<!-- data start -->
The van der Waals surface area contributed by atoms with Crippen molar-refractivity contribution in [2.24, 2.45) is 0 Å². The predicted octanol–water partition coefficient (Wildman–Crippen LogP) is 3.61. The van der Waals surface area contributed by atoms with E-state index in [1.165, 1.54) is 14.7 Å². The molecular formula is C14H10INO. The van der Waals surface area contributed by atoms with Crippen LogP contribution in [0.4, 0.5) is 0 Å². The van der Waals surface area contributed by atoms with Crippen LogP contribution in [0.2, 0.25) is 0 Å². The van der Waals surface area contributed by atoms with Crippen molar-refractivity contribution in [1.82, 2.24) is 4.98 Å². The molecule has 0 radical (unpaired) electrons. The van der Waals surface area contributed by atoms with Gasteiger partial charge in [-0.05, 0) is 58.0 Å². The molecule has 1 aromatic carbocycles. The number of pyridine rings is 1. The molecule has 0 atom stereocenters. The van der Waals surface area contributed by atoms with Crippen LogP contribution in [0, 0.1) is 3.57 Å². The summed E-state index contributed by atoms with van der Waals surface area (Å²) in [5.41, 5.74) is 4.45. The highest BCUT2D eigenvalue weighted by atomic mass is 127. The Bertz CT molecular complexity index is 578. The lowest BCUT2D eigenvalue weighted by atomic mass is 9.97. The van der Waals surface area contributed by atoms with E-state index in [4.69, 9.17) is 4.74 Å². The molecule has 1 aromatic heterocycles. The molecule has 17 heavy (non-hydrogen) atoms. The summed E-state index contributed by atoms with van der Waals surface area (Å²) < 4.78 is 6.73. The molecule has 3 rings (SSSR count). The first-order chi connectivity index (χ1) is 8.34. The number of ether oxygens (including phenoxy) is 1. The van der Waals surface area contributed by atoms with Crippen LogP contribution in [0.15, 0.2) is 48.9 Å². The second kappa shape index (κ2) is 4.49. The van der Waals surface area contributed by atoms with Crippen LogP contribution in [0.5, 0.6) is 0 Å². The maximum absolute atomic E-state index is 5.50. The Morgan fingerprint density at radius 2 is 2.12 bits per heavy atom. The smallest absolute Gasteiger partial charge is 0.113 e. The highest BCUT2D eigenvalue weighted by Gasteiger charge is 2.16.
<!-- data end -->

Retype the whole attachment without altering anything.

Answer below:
The van der Waals surface area contributed by atoms with Crippen molar-refractivity contribution in [2.24, 2.45) is 0 Å². The predicted octanol–water partition coefficient (Wildman–Crippen LogP) is 3.61. The van der Waals surface area contributed by atoms with E-state index in [1.165, 1.54) is 14.7 Å². The molecular formula is C14H10INO. The van der Waals surface area contributed by atoms with Crippen LogP contribution in [0.4, 0.5) is 0 Å². The van der Waals surface area contributed by atoms with Crippen LogP contribution in [0.2, 0.25) is 0 Å². The van der Waals surface area contributed by atoms with Crippen molar-refractivity contribution in [1.82, 2.24) is 4.98 Å². The molecule has 0 radical (unpaired) electrons. The van der Waals surface area contributed by atoms with Gasteiger partial charge in [-0.05, 0) is 58.0 Å². The molecule has 1 aromatic carbocycles. The number of pyridine rings is 1. The molecule has 0 atom stereocenters. The van der Waals surface area contributed by atoms with Crippen LogP contribution in [0, 0.1) is 3.57 Å². The summed E-state index contributed by atoms with van der Waals surface area (Å²) in [5.41, 5.74) is 4.45. The highest BCUT2D eigenvalue weighted by atomic mass is 127. The Bertz CT molecular complexity index is 578. The lowest BCUT2D eigenvalue weighted by atomic mass is 9.97. The van der Waals surface area contributed by atoms with E-state index in [4.69, 9.17) is 4.74 Å². The molecule has 1 aromatic heterocycles. The molecule has 17 heavy (non-hydrogen) atoms. The summed E-state index contributed by atoms with van der Waals surface area (Å²) < 4.78 is 6.73. The molecule has 3 rings (SSSR count). The first-order chi connectivity index (χ1) is 8.34. The number of ether oxygens (including phenoxy) is 1. The van der Waals surface area contributed by atoms with Crippen LogP contribution in [0.15, 0.2) is 48.9 Å². The second kappa shape index (κ2) is 4.49. The van der Waals surface area contributed by atoms with Crippen LogP contribution in [0.5, 0.6) is 0 Å². The maximum absolute atomic E-state index is 5.50. The Morgan fingerprint density at radius 2 is 2.12 bits per heavy atom. The smallest absolute Gasteiger partial charge is 0.113 e. The highest BCUT2D eigenvalue weighted by Gasteiger charge is 2.16.